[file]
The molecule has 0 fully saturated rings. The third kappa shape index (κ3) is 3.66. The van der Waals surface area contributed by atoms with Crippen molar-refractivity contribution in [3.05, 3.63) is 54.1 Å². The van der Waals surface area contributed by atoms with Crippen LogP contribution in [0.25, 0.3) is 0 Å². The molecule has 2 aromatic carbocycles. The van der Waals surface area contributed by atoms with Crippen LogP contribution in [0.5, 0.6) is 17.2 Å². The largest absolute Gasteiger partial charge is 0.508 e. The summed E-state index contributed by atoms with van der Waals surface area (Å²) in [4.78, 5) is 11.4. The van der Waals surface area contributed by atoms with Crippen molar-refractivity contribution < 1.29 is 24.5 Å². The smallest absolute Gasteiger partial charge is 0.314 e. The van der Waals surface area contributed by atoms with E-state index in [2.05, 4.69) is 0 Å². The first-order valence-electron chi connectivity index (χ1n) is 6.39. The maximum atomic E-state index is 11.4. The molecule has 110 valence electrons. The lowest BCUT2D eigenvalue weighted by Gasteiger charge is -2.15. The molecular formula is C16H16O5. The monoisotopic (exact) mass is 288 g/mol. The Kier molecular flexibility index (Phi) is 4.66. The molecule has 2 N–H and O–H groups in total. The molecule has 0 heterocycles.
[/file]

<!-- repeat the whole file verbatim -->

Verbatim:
The molecule has 0 fully saturated rings. The third kappa shape index (κ3) is 3.66. The van der Waals surface area contributed by atoms with Crippen molar-refractivity contribution in [3.05, 3.63) is 54.1 Å². The van der Waals surface area contributed by atoms with Crippen LogP contribution in [0.25, 0.3) is 0 Å². The molecule has 2 aromatic carbocycles. The van der Waals surface area contributed by atoms with Crippen LogP contribution in [0.5, 0.6) is 17.2 Å². The largest absolute Gasteiger partial charge is 0.508 e. The summed E-state index contributed by atoms with van der Waals surface area (Å²) in [4.78, 5) is 11.4. The van der Waals surface area contributed by atoms with Crippen molar-refractivity contribution < 1.29 is 24.5 Å². The smallest absolute Gasteiger partial charge is 0.314 e. The van der Waals surface area contributed by atoms with E-state index in [2.05, 4.69) is 0 Å². The first-order valence-electron chi connectivity index (χ1n) is 6.39. The maximum atomic E-state index is 11.4. The molecule has 110 valence electrons. The lowest BCUT2D eigenvalue weighted by Gasteiger charge is -2.15. The molecular formula is C16H16O5. The monoisotopic (exact) mass is 288 g/mol. The Kier molecular flexibility index (Phi) is 4.66. The molecule has 2 N–H and O–H groups in total. The molecule has 0 heterocycles.